Film festival marks 20 years
Alums recall event that helped launch careers
The road to this year’s Central Michigan International Film Festival started in 2002 in Toronto.
Angel Bryant, ’03 and Patrick Powell, ‘03, then CMU broadcasting students and members of CMU Film Society, decided to start a film festival in Mt. Pleasant. They took a trip – organized by the registered student organization and Mark Poindexter, a broadcast and cinematic arts faculty member -- to scout Toronto’s film festival.
CMU Film Society launched the first film festival the following year. Aside from the COVID-interrupted 2021, it’s has happened every year.
Bryant and Powell graduated, moved to Los Angeles and both have thriving careers in television. They’re also close friends.
This year’s festival recognizes that what they helped start 20 years ago is still around.
The most notable way they’re celebrating the anniversary is by showcasing three films from the festival’s inaugural year. All three are scheduled for viewings at the Broadway Theater, one of four venues for this year’s films. The films include “Love, Actually;” “School of Rock;” and “Finding Nemo.”
Patty Williamson, interim director of the Honors Program and festival organizer since 2017, said Bryant and Powell had hoped to attend the celebration, but couldn’t due to busy careers that started at CMU.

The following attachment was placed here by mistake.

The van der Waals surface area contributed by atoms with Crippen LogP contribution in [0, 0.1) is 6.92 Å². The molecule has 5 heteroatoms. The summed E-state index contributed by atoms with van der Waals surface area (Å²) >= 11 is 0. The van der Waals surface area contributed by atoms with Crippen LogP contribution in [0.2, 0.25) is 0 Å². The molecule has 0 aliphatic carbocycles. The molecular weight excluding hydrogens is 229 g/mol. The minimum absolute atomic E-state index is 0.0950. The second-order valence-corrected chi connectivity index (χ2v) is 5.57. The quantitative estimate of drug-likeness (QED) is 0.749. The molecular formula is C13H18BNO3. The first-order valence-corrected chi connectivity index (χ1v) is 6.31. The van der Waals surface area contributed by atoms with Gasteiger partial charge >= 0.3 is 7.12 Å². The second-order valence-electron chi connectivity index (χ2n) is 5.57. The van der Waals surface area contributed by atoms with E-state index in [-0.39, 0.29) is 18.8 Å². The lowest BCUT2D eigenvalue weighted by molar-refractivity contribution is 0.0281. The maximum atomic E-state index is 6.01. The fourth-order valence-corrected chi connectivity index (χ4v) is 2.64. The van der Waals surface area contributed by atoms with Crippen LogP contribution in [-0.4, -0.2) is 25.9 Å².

Bryant is currently editing the newest season of “The Upshaws,” a Netflix series, and recently wrapped up editing the Mel Brooks comedy “History of the World, Pt. 2,” which premieres on Hulu in March.
“I love editing,” she said. “I love sitting in front of my computer and crafting a story.”
When she got to Los Angeles, she found that working in front of a greenscreen — as she did while producing shows for Moore Hall TV — was a skill in demand. During her time at CMU, she also received early hands-on training on two editing programs that are now industry standards.
Powell, who is working on the reality series “Naked and Afraid” and has written thrillers for the Lifetime network, said launching the festival boosted his confidence.
“A lot of the career path is jumping into the deep end,” he said.
The festival’s first film starts at noon on Feb. 15 at Celebration Cinema Mount Pleasant. Broadway Theater and Opperman Auditorium in Park Library offer screenings with paid tickets. International films, shown free of charge, will screen Feb. 19 in CMU’s Museum of Cultural and Natural History.